After Leland Stanford’s death in 1893, the university entered a period of financial and legal uncertainties resulting from federal challenges to his estate. During that time, Jane Stanford took over the responsibility of ensuring that the new university would prosper.

The estate was released from probate in 1898 and the following year, after selling her railroad holdings, Jane Stanford turned over $11 million to the university trustees. What President Jordan termed “six pretty long years” had come to a close. During that time, he said, “the future of a university hung by a single thread, the love of a good woman.”

Jane died in 1905, after having relinquished to the university trustees control over the university’s affairs and having supervised construction of the buildings she and her husband had envisioned, including the magnificent Memorial Church.

Early on the morning of April 18, 1906, a violent earthquake wrecked many of the new buildings and killed two people on campus. Some of the structures were never rebuilt; others, like the church, rose again. Graduation was postponed until September, but by then there was no doubt that Stanford’s entrepreneurial spirit would carry it through whatever obstacles lay ahead. (More about Stanford and the 1906 Earthquake.)

In the following years, Stanford opened professional schools of medicine, business, engineering, education and law. The university lost more than 70 men and women in World War I. In its aftermath, Herbert Hoover, a graduate of Stanford’s pioneer class who by then was working in war relief, donated materials and money to establish a collection of documents on war and peace. That collection would eventually become the Hoover Institution. In 1928, Hoover was elected president of the United States.

In 1934, alumni volunteers formed “Stanford Associates” to raise money for the university and ensure the development of its programs and facilities. From then on, Stanford alumni would play a key role in maintaining the university’s expansion and improvement.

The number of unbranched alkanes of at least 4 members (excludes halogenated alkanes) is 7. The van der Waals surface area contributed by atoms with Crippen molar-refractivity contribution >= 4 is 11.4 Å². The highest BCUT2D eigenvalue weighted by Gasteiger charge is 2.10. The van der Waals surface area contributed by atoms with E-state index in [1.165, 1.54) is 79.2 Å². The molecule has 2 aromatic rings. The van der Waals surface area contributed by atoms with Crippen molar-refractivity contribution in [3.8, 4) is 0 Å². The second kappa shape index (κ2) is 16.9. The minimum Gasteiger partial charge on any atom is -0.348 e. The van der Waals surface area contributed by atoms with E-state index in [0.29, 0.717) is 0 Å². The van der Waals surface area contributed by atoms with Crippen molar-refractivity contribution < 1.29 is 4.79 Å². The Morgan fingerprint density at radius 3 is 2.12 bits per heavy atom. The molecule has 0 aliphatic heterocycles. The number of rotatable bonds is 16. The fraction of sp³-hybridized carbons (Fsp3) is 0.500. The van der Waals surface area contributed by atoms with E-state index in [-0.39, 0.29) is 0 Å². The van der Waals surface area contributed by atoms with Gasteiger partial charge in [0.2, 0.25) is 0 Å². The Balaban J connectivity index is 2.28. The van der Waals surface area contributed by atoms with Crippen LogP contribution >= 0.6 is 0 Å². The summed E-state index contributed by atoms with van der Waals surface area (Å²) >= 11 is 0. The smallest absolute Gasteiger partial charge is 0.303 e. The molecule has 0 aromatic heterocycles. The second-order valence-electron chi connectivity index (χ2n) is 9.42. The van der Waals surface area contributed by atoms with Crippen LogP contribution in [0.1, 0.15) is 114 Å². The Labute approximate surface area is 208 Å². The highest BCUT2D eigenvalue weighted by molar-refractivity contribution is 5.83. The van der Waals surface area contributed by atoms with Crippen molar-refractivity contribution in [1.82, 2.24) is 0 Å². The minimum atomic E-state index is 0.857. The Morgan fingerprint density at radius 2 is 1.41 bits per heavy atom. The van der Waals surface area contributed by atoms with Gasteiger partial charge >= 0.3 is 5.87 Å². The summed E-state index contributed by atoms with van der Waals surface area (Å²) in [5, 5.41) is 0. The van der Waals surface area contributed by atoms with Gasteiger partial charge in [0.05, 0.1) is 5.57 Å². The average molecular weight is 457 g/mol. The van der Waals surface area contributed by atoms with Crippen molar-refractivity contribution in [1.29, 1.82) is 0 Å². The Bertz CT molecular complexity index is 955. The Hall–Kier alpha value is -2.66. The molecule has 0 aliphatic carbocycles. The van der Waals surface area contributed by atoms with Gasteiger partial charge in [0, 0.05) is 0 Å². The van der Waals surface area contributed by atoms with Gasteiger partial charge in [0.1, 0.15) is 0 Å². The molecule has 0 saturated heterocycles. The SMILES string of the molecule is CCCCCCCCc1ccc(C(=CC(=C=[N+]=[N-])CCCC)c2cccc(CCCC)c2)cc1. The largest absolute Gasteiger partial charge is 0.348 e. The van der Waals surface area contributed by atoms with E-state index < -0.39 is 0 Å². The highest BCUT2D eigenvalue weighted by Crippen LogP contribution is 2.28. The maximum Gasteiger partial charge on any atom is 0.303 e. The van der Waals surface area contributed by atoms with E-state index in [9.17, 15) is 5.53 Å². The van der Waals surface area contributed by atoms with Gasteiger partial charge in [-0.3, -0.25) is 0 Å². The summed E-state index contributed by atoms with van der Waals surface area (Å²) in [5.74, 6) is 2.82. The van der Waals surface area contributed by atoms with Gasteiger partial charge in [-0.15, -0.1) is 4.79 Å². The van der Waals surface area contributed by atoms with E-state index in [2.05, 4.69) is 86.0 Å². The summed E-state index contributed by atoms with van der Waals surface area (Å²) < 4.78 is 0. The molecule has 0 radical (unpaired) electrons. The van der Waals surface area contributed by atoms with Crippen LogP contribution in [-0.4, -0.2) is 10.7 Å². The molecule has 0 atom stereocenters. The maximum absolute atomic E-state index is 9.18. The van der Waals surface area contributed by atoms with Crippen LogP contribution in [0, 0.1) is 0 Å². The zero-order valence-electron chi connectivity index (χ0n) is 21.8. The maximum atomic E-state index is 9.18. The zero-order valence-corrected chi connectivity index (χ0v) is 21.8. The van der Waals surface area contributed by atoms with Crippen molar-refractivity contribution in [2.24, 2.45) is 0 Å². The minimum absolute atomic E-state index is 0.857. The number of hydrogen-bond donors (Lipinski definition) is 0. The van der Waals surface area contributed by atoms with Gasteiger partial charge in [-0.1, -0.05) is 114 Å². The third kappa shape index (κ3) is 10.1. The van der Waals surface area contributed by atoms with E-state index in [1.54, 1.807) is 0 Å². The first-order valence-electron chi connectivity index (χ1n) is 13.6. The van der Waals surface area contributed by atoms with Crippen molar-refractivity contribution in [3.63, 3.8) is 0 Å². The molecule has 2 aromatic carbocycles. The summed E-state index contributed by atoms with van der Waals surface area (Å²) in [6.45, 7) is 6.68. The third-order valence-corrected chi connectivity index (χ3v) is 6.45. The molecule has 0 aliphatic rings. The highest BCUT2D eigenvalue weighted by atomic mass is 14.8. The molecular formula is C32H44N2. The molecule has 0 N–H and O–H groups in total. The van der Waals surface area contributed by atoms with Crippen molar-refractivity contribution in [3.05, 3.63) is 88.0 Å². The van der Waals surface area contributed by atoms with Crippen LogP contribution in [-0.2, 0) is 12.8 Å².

The Rise of Silicon Valley

In 1939, with the encouragement of their professor and mentor, Frederick Terman, Stanford alumni David Packard and William Hewlett established a little electronics company in a Palo Alto garage. That garage would later be dubbed “the Birthplace of Silicon Valley.”

Over the following years, Stanford would be a wellspring of innovation, producing advances in research and the formation of many companies that have made Silicon Valley one of the most innovative and productive high-tech regions in the world.

In 1947, professor William W. Hansen unveiled an electron linear accelerator prototype, and the following year construction began on a new Microwave Laboratory. In 1951 Varian Associates built a research and development lab on the edge of campus that would become the famed Stanford Industrial Park, now known as Stanford Research Park. In 1952, Stanford won its first Nobel Prize, which went to physics Professor Felix Bloch; three years later his colleague Willis Lamb, Jr. also won a Nobel.

Under the leadership of Terman, a professor of electrical engineering who served as provost from 1955 to 1965, the university embarked upon a campaign to build “steeples of excellence,” clusters of outstanding science and engineering researchers who would attract the best students. His role in fostering close ties between Stanford students and the emerging technology industries has led some to consider him the father of Silicon Valley. He created an entrepreneurial spirit that today extends to every academic discipline at Stanford.